After my experience was so traumatic, I declined the option of freezing my eggs; instead I accepted that perhaps my fertility may not return and gave up hope of ever becoming pregnant again.
What got me through signing that terrifying consent form was knowing this would be necessary to unlock answers and start my path of healing.
Before my surgery, I was informed that it should take approximately two hours to remove only the mass in my ovary – any additional spread could take longer.
My sister was with me when I woke up, and the first thing I asked her was what time it was. Seven hours had gone by since my surgery had begun; that was when it hit me that I likely had cancer.
Two weeks post-surgery, I met with my doctor again for an evaluation and she gently informed me of what had transpired: as suspected, I indeed had ovarian cancer of a particularly aggressive type that is usually seen only among much older women than I. To treat it effectively, both of my right ovaries and fallopian tubes had been completely removed – an unexpected but welcome outcome that saved more from removal than otherwise would have happened.
My ovarian cancer was stage one — but that did not mean my journey with cancer was over with its removal. My doctors advised me to undergo chemotherapy just in case any microscopic cancer cells had spread to other parts of my body.
As much as chemotherapy would make me sick, my doctors were firm in their advice that it was essential in ensuring the cancer did not spread further. They recommended six cycles and I agreed.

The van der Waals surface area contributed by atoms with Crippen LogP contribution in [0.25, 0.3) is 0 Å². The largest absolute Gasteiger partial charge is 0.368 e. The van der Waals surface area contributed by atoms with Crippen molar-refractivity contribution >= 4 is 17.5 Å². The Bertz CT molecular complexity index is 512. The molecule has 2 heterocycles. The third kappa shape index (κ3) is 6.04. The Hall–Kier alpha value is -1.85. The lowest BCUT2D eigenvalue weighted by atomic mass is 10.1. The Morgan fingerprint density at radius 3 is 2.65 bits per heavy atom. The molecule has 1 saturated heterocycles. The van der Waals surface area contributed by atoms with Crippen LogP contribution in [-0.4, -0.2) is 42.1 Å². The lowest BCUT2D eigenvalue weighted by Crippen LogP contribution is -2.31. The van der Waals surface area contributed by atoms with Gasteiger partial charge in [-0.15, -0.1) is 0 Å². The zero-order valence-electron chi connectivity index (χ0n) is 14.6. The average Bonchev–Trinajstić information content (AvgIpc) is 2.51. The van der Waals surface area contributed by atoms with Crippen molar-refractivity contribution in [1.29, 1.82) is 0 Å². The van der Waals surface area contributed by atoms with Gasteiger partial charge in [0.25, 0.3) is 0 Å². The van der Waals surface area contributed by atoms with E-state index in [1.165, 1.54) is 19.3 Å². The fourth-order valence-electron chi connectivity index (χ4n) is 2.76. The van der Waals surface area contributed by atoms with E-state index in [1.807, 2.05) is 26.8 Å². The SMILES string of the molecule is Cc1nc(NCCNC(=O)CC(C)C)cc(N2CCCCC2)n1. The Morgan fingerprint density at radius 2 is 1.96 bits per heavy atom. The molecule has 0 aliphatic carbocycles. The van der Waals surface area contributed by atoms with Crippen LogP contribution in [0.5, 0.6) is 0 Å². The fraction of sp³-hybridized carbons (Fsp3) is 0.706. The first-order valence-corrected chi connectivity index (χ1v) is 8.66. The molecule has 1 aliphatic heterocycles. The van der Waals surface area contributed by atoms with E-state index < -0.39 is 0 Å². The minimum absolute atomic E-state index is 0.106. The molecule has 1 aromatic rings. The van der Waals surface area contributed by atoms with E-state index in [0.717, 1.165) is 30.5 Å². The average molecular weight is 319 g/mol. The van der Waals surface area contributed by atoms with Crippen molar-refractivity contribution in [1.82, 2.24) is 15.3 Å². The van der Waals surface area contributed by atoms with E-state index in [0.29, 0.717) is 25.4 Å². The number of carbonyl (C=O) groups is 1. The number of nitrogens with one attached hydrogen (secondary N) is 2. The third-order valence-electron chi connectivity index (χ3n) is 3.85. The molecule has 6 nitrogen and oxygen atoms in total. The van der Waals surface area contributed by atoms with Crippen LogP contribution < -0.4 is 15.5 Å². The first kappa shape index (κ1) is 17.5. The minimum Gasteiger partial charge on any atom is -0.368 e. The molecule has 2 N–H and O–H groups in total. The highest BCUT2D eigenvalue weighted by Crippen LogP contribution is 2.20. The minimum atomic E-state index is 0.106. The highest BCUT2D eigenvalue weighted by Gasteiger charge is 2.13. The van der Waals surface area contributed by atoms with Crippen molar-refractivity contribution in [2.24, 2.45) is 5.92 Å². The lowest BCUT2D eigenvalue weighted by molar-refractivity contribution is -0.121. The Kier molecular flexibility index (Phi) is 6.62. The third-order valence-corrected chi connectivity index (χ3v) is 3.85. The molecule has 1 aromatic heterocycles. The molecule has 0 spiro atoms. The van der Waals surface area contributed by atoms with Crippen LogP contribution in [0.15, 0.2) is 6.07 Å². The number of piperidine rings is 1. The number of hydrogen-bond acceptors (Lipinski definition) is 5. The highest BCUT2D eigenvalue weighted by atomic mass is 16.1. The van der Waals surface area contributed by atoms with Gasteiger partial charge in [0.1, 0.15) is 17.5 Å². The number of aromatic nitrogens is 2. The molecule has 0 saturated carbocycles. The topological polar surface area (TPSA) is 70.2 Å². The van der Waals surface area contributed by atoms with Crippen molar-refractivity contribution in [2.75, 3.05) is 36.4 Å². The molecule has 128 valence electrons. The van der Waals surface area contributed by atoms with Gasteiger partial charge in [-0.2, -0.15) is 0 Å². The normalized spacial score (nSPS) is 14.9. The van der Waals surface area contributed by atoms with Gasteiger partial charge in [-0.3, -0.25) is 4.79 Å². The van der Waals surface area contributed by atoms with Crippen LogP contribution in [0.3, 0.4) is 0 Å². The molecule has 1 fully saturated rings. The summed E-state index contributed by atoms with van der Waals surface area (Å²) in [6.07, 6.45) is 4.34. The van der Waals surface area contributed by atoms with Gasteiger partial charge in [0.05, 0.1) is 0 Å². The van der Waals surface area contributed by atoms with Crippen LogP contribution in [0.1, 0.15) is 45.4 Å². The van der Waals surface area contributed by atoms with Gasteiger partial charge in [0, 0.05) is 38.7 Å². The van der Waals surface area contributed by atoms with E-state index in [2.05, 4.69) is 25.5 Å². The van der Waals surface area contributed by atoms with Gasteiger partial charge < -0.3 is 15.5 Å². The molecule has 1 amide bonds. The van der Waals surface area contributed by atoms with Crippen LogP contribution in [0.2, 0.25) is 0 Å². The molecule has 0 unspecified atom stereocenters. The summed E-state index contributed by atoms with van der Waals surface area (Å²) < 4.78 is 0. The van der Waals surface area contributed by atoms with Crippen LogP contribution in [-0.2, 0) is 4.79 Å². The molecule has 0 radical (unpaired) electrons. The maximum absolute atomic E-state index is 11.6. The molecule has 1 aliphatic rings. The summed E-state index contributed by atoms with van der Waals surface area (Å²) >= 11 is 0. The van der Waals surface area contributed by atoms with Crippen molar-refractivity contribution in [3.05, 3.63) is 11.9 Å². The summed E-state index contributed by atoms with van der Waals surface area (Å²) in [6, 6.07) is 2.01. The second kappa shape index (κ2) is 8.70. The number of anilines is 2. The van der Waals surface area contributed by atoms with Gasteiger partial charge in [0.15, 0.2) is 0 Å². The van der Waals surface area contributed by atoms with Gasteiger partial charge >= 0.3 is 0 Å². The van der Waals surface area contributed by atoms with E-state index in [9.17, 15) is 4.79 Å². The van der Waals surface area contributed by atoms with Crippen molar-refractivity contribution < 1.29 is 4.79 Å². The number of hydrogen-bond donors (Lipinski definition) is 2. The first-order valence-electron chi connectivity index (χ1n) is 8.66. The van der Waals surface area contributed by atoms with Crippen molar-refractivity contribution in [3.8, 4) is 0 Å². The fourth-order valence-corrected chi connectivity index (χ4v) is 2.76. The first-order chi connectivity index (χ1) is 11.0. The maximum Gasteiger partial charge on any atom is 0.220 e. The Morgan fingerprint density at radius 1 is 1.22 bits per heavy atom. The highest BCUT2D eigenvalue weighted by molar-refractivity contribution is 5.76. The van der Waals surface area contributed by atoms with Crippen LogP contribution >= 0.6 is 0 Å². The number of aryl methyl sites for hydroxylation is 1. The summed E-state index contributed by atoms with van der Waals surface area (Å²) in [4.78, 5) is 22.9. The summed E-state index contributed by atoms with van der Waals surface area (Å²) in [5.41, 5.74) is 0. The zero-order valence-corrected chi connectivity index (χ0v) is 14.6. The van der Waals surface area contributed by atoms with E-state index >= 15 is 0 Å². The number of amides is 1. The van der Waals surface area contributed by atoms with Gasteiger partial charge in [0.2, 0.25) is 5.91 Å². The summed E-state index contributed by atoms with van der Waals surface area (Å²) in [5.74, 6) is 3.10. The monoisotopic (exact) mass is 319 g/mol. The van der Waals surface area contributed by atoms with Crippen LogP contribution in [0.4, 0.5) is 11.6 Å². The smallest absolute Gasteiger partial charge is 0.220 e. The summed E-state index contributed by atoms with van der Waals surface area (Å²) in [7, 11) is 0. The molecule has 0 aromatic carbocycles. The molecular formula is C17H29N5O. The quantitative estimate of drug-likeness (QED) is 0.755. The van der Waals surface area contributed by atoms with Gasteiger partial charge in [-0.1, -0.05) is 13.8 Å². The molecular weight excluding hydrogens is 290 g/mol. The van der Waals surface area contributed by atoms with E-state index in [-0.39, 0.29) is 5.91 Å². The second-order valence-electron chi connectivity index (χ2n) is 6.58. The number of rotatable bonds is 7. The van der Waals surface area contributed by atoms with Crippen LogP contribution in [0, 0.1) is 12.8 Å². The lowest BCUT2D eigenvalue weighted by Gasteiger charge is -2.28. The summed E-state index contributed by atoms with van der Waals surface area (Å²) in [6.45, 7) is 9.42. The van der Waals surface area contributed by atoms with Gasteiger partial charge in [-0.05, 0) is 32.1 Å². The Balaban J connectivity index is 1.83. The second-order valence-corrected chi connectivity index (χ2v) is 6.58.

As I expected, chemotherapy’s side effects were severe: fatigue, sickness and severe neuropathy in my hands; I also lost all of my hair. Following the third cycle, I sought a second opinion from an oncologist, who informed me that three rounds should have sufficed; nevertheless, I went ahead with four just to be safe.
Chemo was successful, and today – 11 years later! – I remain cancer free.
My experience with ovarian cancer profoundly shifted my outlook, showing me just how precious life truly is. It shifted my priorities – I quit my high-stress job, went on vacations I’d always dreamt about and became less materialistic.
My experience also revealed an alarming truth: doctors can be shockingly dismissive of patient symptoms. Had my original OB-GYN taken me more seriously and investigated my symptoms, maybe the mass would not have grown as large.
While also experiencing an oncologist as someone I could trust and collaborate with, I discovered how wonderfully collaborative doctors can be. My oncologist not only was kind but took my concerns seriously and was careful not to do anything before I fully understood and agreed with it. Furthermore, he’s become an incredible advocate in raising ovarian cancer awareness – where my voice has also been heard!
I hope the cancer does not return, but if it does I feel confident that I’ll be in safe and knowledgeable hands that can guide me toward making decisions that best serve both my health and life.
This educational resource was produced in partnership with Tell Every Amazing Lady and with support from Merck.